We are here told what remained of the old inhabitants of Canaan. 1. There were some of them that kept together in united bodies, unbroken (Jdg. 3:3): The five lords of the Philistines, namely, Ashdod, Gaza, Askelon, Gath, and Ekron, 1 Sam. 6:7. Three of these cities had been in part reduced (Jdg. 1:18), but it seems the Philistines (probably with the help of the other two, which strengthened their confederacy with each other thenceforward) recovered the possession of them. These gave the greatest disturbance to Israel of any of the natives, especially in the latter times of the judges, and they were never quite reduced until David’s time. There was a particular nation called Canaanites, that kept their ground with the Sidonians, upon the coast of the great sea. And in the north the Hivites held much of Mount Lebanon, it being a remote corner, in which perhaps they were supported by some of the neighbouring states. But, besides these, 2. There were every where in all parts of the country some scatterings of the nations (Jdg. 3:5), Hittites, Amorites, etc., which, by Israel’s foolish connivance and indulgence, were so many, so easy, and so insolent, that the children of Israel are said to dwell among them, as if the right had still remained in the Canaanites, and the Israelites had been taken in by their permission and only as tenants at will.
Now concerning these remnants of the natives observe,
I. How wisely God permitted them to remain. It is mentioned in the close of the foregoing chapter as an act of God’s justice, that he let them remain for Israel’s correction. But here another construction is put upon it, and it appears to have been an act of God’s wisdom, that he let them remain for Israel’s real advantage, that those who had not known the wars of Canaan might learn war, Jdg. 3:1, 2. It was the will of God that the people of Israel should be inured to war, 1. Because their country was exceedingly rich and fruitful, and abounded with dainties of all sorts, which, if they were not sometimes made to know hardship, would be in danger of sinking them into the utmost degree of luxury and effeminacy. They must sometimes wade in blood, and not always in milk and honey, lest even their men of war, by the long disuse of arms, should become as soft and as nice as the tender and delicate woman, that would not set so much as the sole of her foot to the ground for tenderness and delicacy, a temper as destructive to every thing that is good as it is to every thing that is great, and therefore to be carefully watched against by all God’s Israel. 2. Because their country lay very much in the midst of enemies, by whom they must expect to be insulted; for God’s heritage was a speckled bird; the birds round about were against her, Jer. 12:9. It was therefore necessary they should be well disciplined, that they might defend their coasts when invaded, and might hereafter enlarge their coast as God had promised them. The art of war is best learnt by experience, which not only acquaints men with martial discipline, but (which is no less necessary) inspires them with a martial disposition. It was for the interest of Israel to breed soldiers, as it is the interest of an island to breed sea-men, and therefore God left Canaanites among them, that, by the less difficulties and hardships they met with in encountering them, they might be prepared for greater, and, by running with the footmen, might learn to contend with horses, Jer. 12:5. Israel was a figure of the church militant, that must fight its way to a triumphant state. The soldiers of Christ must endure hardness, 2 Tim. 2:3. Corruption is therefore left remaining in the hearts even of good Christians, that they may learn war, may keep on the whole armour of God, and stand continually upon their guard. The learned bishop Patrick offers another sense of Jdg. 3:2: That they might know to teach them war, that is, they shall know what it is to be left to themselves. Their fathers fought by a divine power. God taught their hands to war and their fingers to fight; but now that they have forfeited his favour let them learn what it is to fight like other men.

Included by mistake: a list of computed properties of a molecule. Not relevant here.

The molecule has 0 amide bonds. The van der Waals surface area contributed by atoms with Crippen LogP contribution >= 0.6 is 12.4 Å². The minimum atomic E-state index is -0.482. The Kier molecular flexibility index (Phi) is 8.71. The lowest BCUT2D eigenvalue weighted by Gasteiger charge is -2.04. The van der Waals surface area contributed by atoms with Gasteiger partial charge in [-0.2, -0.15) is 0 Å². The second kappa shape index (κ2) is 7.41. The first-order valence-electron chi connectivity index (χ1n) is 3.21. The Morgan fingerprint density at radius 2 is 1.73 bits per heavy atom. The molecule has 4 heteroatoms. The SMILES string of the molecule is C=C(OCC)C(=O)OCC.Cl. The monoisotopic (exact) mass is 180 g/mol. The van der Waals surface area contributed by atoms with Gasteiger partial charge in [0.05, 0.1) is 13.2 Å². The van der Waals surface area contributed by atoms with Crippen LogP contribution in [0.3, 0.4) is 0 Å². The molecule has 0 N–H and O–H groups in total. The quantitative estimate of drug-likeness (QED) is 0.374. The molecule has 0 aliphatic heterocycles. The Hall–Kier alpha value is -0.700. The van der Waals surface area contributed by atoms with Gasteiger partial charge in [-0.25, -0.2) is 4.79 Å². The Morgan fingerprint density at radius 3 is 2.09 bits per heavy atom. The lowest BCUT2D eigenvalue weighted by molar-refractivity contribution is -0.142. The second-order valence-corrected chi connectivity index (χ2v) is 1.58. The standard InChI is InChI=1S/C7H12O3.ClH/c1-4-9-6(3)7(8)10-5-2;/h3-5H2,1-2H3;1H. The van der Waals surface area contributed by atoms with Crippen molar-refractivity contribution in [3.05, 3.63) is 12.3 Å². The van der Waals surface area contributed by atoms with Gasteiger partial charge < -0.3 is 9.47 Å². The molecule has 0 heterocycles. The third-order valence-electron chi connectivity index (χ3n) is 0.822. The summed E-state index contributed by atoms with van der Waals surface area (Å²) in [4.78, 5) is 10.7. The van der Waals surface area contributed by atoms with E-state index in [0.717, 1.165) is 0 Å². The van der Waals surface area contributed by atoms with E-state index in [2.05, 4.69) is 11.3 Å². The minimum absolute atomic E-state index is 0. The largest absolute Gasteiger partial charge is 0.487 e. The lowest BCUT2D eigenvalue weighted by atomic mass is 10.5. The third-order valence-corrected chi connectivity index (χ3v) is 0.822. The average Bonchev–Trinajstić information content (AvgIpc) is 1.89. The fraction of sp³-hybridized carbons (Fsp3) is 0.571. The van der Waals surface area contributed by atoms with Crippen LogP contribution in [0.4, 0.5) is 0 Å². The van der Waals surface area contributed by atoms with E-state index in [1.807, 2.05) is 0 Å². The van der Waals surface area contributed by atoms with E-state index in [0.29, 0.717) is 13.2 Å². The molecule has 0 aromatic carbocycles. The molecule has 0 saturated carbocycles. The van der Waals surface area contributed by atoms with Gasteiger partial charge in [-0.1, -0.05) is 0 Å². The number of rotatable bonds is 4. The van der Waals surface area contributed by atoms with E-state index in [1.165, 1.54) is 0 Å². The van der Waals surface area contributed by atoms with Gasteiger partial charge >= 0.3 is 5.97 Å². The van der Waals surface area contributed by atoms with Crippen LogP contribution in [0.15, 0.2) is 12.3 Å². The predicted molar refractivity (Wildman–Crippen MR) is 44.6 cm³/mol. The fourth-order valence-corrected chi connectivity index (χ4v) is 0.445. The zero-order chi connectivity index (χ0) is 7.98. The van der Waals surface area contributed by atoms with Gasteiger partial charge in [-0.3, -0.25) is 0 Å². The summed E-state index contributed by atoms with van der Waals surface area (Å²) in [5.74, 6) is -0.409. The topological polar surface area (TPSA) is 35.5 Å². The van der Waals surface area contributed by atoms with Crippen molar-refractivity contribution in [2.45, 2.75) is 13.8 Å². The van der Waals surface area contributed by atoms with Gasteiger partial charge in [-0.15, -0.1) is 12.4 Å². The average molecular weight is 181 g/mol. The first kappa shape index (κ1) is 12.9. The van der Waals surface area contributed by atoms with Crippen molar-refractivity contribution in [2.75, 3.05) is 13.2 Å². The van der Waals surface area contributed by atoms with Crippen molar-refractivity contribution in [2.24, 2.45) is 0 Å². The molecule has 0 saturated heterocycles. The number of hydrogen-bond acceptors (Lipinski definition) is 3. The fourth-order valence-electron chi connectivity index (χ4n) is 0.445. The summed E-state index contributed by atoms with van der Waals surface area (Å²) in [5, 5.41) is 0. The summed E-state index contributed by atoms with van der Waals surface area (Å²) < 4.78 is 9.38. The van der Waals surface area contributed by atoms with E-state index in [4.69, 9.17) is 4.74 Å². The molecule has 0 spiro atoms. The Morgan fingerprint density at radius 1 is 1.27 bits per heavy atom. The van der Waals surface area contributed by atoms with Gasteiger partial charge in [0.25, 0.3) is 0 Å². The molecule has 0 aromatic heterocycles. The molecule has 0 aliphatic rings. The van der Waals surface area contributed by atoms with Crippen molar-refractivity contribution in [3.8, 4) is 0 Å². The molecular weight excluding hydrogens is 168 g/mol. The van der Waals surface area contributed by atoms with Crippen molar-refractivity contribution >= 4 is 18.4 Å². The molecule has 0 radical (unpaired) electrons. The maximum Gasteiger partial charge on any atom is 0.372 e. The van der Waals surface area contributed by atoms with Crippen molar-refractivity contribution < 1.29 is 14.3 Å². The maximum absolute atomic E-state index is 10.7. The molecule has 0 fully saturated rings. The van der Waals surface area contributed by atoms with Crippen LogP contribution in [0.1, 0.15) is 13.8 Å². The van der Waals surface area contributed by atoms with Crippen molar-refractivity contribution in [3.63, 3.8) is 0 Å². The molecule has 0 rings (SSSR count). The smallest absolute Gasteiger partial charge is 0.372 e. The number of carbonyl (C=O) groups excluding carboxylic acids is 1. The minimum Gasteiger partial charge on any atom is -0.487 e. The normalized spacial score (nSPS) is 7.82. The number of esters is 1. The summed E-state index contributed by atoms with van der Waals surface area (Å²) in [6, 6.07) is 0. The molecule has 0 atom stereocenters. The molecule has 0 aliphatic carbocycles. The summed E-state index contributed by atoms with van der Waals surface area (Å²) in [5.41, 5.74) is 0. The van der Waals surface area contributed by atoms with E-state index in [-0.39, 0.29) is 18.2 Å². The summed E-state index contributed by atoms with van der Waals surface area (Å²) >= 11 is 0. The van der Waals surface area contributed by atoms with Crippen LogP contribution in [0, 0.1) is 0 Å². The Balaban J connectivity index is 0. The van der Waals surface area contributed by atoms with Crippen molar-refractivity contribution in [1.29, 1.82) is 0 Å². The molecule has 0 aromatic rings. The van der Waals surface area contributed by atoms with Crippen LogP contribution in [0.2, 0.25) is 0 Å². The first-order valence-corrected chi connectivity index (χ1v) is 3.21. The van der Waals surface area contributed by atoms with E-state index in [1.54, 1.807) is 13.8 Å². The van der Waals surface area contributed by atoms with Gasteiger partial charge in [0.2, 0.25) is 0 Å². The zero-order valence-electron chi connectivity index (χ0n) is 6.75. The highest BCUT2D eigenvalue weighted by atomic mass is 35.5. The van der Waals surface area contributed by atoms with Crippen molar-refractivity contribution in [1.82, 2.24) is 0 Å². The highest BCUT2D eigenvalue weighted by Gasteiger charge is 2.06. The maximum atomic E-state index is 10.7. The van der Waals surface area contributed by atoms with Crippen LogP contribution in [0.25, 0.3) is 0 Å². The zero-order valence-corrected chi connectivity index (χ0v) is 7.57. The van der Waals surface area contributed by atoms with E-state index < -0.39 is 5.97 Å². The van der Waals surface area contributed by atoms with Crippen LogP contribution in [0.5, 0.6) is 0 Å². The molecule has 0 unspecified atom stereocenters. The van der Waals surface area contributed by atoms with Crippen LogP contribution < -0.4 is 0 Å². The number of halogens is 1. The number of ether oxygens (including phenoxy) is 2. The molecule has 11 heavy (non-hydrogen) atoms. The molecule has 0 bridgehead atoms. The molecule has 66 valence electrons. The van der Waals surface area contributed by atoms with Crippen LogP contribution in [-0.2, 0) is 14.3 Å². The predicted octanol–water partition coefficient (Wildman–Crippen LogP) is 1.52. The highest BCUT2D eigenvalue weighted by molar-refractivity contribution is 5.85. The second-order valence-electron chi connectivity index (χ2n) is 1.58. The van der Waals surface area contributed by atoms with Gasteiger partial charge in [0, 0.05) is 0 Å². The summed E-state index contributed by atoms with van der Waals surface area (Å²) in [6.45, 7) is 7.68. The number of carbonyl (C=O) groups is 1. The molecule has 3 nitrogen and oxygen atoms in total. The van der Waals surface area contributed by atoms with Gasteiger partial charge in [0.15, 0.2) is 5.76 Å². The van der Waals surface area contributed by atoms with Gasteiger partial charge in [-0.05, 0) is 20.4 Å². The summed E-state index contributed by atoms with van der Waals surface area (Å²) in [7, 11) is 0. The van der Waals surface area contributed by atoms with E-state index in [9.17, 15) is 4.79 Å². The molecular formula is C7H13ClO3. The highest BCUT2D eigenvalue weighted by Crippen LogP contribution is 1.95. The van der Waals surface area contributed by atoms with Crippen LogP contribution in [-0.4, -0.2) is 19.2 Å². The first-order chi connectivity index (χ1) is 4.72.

II. How wickedly Israel mingled themselves with those that did remain. One thing God intended in leaving them among them was to prove Israel (Jdg. 3:4), that those who were faithful to the God of Israel might have the honour of resisting the Canaanites’ allurements to idolatry, and that those who were false and insincere might be discovered, and might fall under the shame of yielding to those allurements. Thus in the Christian churches there must needs be heresies, that those who are perfect may be made manifest, 1 Cor. 11:19. Israel, upon trial, proved bad. 1. They joined in marriage with the Canaanites (Jdg. 3:6), though they could not advance either their honour or their estate by marrying with them. They would mar their blood instead of mending it, and sink their estates instead of raising them, by such marriages. 2. Thus they were brought to join in worship with them; they served their gods (Jdg. 3:6), Baalim and the groves (Jdg. 3:7), that is, the images that were worshipped in groves of thick trees, which were a sort of natural temples. In such unequal matches there is more reason to fear that the bad will corrupt the good than to hope that the good will reform the bad, as there is in laying two pears together, the one rotten and the other sound. When they inclined to worship other gods they forgot the Lord their God. In complaisance to their new relations, they talked of nothing by Baalim and the groves, so that by degrees they lost the remembrance of the true God, and forgot there was such a Being, and what obligations they lay under to him. In nothing is the corrupt memory of man more treacherous than in this, that it is apt to forget God; because out of sight, he is out of mind; and here begins all the wickedness that is in the world: they have perverted their way, for they have forgotten the Lord their God.